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Lewis Cass

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Lewis Cass (October 9, 1782Template:Spaced ndashJune 17, 1866) was an American military officer and politician. During his long political career, Cass served as a governor of the Michigan Territory, an American ambassador, a U.S. Senator representing Michigan, and co-founder as well as first Masonic Grand Master of the Grand Lodge of Michigan. He was the losing nominee of the Democratic Party for president in 1848. Cass was nationally famous as a leading spokesman for the controversial Doctrine of Popular Sovereignty, which would have allowed voters in the territories to determine whether to make slavery legal instead of having Congress decide.

Early life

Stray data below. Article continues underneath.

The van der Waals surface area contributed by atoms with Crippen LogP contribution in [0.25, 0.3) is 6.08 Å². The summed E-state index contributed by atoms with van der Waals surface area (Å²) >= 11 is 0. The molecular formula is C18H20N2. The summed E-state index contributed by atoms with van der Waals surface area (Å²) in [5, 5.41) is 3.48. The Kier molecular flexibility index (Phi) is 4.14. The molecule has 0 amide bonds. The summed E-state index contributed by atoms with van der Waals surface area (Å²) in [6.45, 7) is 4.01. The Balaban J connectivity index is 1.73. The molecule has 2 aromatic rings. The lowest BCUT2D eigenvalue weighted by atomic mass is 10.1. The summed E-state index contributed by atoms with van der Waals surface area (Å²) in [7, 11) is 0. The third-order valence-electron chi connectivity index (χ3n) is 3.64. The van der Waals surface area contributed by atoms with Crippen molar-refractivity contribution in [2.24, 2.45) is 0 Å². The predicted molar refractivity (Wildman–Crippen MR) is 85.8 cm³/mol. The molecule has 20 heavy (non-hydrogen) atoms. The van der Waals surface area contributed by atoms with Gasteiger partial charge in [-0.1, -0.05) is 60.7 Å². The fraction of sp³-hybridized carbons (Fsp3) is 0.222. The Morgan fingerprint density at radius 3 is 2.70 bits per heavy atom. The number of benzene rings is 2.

Cass was born in Exeter, New Hampshire, where he attended Phillips Exeter Academy. His parents were Major Jonathan Cass and Molly Gilman. In 1800 he moved with his family to Marietta, Ohio. On May 26, 1806, he married Elizabeth Spencer.[1] He was initiated an Entered Apprentice of the Freemasons in what is now American Union Lodge No.1 at Marietta on December 5, 1803.[2] His Fellowcraft degree came on April 2, and his Master Mason degree on May 7, 1804. On June 24, 1805, he was admitted as Charter member of Lodge of Amity 105 (now No.5), Zanesville. He served as the first Worshipful Master of Lodge of Amity in 1806.[2] Cass was one of the founders of the Grand Lodge of Ohio, representing Lodge of Amity at the first meeting on January 4, 1808. He was elected Deputy Grand Master on January 5, 1809, and Grand Master on January 3, 1810, January 8, 1811, and January 8, 1812.[2] He later would co-found the Grand Lodge of Michigan, being elected as its first Grand Master on July 21, 1826.[3][4] He would serve as Grand Master of Michigan again in 1844.[2] In 1807, he became the US Marshal for Ohio. When the War of 1812 began, he took command of the 3rd Ohio Volunteer Regiment. Promoted to brigadier general in March 1813, he took part in the Battle of the Thames.